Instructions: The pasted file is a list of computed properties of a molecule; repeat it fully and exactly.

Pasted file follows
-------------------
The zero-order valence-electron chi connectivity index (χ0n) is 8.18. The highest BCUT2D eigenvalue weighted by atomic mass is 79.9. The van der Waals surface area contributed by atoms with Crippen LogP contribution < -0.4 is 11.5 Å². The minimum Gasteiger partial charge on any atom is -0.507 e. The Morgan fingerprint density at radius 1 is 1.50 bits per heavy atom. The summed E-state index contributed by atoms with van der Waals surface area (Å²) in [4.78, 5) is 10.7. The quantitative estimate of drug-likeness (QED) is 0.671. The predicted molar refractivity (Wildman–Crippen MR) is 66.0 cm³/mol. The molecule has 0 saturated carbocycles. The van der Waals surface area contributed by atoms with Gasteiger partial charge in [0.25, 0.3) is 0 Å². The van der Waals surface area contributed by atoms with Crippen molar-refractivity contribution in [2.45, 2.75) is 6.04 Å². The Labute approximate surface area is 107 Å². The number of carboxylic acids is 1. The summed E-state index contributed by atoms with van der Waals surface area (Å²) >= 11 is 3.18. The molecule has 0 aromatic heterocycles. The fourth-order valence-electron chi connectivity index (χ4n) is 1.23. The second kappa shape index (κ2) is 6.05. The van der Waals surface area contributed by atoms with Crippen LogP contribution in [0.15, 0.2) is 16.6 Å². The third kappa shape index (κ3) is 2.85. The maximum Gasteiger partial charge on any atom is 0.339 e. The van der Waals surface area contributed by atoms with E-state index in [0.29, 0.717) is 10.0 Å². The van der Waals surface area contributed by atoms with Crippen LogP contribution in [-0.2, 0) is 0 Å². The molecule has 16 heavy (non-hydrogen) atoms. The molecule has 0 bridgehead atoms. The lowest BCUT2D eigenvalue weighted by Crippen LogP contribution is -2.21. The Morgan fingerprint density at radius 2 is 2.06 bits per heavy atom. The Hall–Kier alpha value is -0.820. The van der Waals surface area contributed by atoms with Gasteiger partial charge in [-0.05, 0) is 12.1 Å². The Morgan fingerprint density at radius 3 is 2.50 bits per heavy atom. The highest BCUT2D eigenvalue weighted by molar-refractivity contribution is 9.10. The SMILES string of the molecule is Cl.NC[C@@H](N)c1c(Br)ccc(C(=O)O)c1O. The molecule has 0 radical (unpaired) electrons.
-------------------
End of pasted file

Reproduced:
The zero-order valence-electron chi connectivity index (χ0n) is 8.18. The highest BCUT2D eigenvalue weighted by atomic mass is 79.9. The van der Waals surface area contributed by atoms with Crippen LogP contribution < -0.4 is 11.5 Å². The minimum Gasteiger partial charge on any atom is -0.507 e. The Morgan fingerprint density at radius 1 is 1.50 bits per heavy atom. The summed E-state index contributed by atoms with van der Waals surface area (Å²) in [4.78, 5) is 10.7. The quantitative estimate of drug-likeness (QED) is 0.671. The predicted molar refractivity (Wildman–Crippen MR) is 66.0 cm³/mol. The molecule has 0 saturated carbocycles. The van der Waals surface area contributed by atoms with Gasteiger partial charge in [0.25, 0.3) is 0 Å². The van der Waals surface area contributed by atoms with Crippen molar-refractivity contribution in [2.45, 2.75) is 6.04 Å². The Labute approximate surface area is 107 Å². The number of carboxylic acids is 1. The summed E-state index contributed by atoms with van der Waals surface area (Å²) >= 11 is 3.18. The molecule has 0 aromatic heterocycles. The fourth-order valence-electron chi connectivity index (χ4n) is 1.23. The second kappa shape index (κ2) is 6.05. The van der Waals surface area contributed by atoms with Crippen LogP contribution in [0.15, 0.2) is 16.6 Å². The third kappa shape index (κ3) is 2.85. The maximum Gasteiger partial charge on any atom is 0.339 e. The van der Waals surface area contributed by atoms with E-state index in [0.29, 0.717) is 10.0 Å². The van der Waals surface area contributed by atoms with Crippen LogP contribution in [-0.2, 0) is 0 Å². The molecule has 16 heavy (non-hydrogen) atoms. The molecule has 0 bridgehead atoms. The lowest BCUT2D eigenvalue weighted by Crippen LogP contribution is -2.21. The Morgan fingerprint density at radius 2 is 2.06 bits per heavy atom. The Hall–Kier alpha value is -0.820. The van der Waals surface area contributed by atoms with Gasteiger partial charge in [-0.05, 0) is 12.1 Å². The Morgan fingerprint density at radius 3 is 2.50 bits per heavy atom. The highest BCUT2D eigenvalue weighted by molar-refractivity contribution is 9.10. The SMILES string of the molecule is Cl.NC[C@@H](N)c1c(Br)ccc(C(=O)O)c1O. The molecule has 0 radical (unpaired) electrons.